I’m inclined to think that a lot of Christians feel odd approaching this text. How often do we hear it at church? In a recent conversation with some church folks, I brought up the Song of Songs. They either didn’t know what it was at all, or they giggled and got a little embarrassed when I brought it up!
Sure, maybe some of us enjoy the mystery and the beauty of the language, privately. Certain passages are definitely appropriate for a wedding, right? But any kind of public expose of the full details of this book seems downright taboo for church!
Our tradition has made us uncomfortable with — maybe even afraid of — Song of Songs because when we experience it, we cannot avoid being in our own bodies. For too long the Christian tradition has severed our relationship with our bodies. Too often our faith has taught us to love the spirit and hate the flesh. Prayer has been about conquering our flesh. Transcending our physical experience for a holier, spiritual one.
And this severed relationship has been in service of the systems and structures that wreak havoc on our communities. Theologian William Cavanaugh says that when the church is only worried about the soul, we surrender the bodies of our people to the state and its death-dealing.
Our severed relationship with the body is what allowed “upstanding Christians” to go to church on Sunday morning and attend a lynching on Sunday afternoon. Our severed relationship with the body is what allows “church-going Christian men” to rape and abuse women and then get elected highest levels of leadership in this country. Our severed relationship with the body is what allows “Christian preachers” to instill self-hatred in the hearts of LGBTQ teenagers.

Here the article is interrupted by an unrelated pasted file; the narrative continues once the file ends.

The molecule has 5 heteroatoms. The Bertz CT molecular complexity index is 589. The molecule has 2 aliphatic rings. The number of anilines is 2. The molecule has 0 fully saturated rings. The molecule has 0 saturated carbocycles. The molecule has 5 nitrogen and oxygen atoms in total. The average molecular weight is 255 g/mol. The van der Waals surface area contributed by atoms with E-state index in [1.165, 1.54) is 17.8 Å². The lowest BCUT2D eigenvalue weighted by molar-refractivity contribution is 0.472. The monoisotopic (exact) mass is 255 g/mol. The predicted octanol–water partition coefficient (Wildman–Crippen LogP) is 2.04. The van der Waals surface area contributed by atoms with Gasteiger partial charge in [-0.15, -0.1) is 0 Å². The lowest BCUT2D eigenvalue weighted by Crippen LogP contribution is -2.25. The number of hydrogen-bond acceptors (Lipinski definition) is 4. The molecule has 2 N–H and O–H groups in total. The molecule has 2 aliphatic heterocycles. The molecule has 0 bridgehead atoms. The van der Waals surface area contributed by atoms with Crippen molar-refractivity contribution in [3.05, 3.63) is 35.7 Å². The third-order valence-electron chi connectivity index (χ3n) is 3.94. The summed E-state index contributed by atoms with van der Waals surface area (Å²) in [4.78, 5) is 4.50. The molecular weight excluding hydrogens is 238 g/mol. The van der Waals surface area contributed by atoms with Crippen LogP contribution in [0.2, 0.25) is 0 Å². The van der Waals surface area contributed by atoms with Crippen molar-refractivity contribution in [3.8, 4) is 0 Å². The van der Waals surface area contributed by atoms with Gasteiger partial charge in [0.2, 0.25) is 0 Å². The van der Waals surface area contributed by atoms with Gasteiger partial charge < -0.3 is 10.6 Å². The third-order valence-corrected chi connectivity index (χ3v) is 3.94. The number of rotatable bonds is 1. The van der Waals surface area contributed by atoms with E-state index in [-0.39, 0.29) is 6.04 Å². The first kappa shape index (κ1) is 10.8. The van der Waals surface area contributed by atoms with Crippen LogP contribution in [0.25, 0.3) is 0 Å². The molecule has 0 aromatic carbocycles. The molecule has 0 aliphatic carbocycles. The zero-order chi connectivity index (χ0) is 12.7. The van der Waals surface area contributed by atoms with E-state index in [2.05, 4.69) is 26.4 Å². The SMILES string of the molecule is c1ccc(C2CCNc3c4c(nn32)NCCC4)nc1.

Christianity has a problem with the body!
I’m certainly not the first person to make the connection between the problems Christian culture has with the body and the structures of power that oppress people. Audre Lorde and Kelly Brown Douglas and many womanists and Black feminists have shown us what the rest of us have often failed to see: that there is a power inherent in our bodies, in our access to the erotic. The powers and principalities know that they can maintain control over our lives and our communities ~ and particularly the lives and the communities of the MOST marginalized bodies ~ if they can distort our relationship with our own bodies, including pleasure. These writers talk of the importance of reclaiming the erotic as a way of reclaiming our power.
And to be clear, the erotic doesn’t necessarily mean sex. In the ancient Greek philosophy of Plato, Eros was the fundamental creative impulse of life, expressing itself through human sensuality. Sudeikis of Omnia Sancta, who has taught me a lot about the dance with Divine Eros, has described this holy force as the “anticipatory delight” of being in another’s presence.
It’s a way of learning to listen to our bodies. To their YESes, and their NOes.
Because when we taste what we most desire in pleasure, we grow much less tolerant of all the compromises we have to make in other areas of our life. Our NO, as adrienne maree brown says, clears the way for our YES.